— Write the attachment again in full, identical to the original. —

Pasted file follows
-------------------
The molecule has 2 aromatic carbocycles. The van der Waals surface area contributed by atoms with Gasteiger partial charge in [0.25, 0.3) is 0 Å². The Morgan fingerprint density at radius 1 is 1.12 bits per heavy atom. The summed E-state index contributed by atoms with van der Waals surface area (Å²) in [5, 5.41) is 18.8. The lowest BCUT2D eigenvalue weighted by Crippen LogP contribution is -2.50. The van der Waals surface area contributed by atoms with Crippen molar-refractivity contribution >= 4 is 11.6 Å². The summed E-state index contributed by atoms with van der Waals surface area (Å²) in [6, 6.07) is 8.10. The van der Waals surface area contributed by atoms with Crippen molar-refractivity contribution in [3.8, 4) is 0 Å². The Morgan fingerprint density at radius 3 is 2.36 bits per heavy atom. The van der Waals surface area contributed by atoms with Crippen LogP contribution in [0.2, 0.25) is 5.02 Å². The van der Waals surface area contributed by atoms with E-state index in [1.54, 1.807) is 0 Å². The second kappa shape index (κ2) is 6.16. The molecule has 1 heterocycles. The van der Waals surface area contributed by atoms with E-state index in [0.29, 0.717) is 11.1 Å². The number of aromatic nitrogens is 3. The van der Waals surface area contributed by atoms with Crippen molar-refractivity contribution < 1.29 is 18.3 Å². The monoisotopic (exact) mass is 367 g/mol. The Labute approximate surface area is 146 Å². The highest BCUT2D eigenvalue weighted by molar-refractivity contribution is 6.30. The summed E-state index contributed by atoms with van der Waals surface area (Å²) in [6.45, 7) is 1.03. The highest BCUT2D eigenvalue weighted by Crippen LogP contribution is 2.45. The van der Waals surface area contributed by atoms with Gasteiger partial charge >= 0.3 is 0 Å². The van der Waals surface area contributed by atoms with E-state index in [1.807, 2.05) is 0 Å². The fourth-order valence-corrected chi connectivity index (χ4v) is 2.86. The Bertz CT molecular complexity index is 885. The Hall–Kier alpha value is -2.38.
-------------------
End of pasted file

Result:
The molecule has 2 aromatic carbocycles. The van der Waals surface area contributed by atoms with Gasteiger partial charge in [0.25, 0.3) is 0 Å². The Morgan fingerprint density at radius 1 is 1.12 bits per heavy atom. The summed E-state index contributed by atoms with van der Waals surface area (Å²) in [5, 5.41) is 18.8. The lowest BCUT2D eigenvalue weighted by Crippen LogP contribution is -2.50. The van der Waals surface area contributed by atoms with Crippen molar-refractivity contribution >= 4 is 11.6 Å². The summed E-state index contributed by atoms with van der Waals surface area (Å²) in [6, 6.07) is 8.10. The van der Waals surface area contributed by atoms with Crippen molar-refractivity contribution in [3.8, 4) is 0 Å². The Morgan fingerprint density at radius 3 is 2.36 bits per heavy atom. The van der Waals surface area contributed by atoms with Crippen LogP contribution in [0.2, 0.25) is 5.02 Å². The van der Waals surface area contributed by atoms with E-state index in [1.54, 1.807) is 0 Å². The second kappa shape index (κ2) is 6.16. The molecule has 1 heterocycles. The van der Waals surface area contributed by atoms with E-state index in [0.29, 0.717) is 11.1 Å². The number of aromatic nitrogens is 3. The van der Waals surface area contributed by atoms with Crippen molar-refractivity contribution < 1.29 is 18.3 Å². The monoisotopic (exact) mass is 367 g/mol. The Labute approximate surface area is 146 Å². The highest BCUT2D eigenvalue weighted by molar-refractivity contribution is 6.30. The summed E-state index contributed by atoms with van der Waals surface area (Å²) in [6.45, 7) is 1.03. The highest BCUT2D eigenvalue weighted by Crippen LogP contribution is 2.45. The van der Waals surface area contributed by atoms with Gasteiger partial charge >= 0.3 is 0 Å². The van der Waals surface area contributed by atoms with E-state index in [1.807, 2.05) is 0 Å². The fourth-order valence-corrected chi connectivity index (χ4v) is 2.86. The Bertz CT molecular complexity index is 885. The Hall–Kier alpha value is -2.38.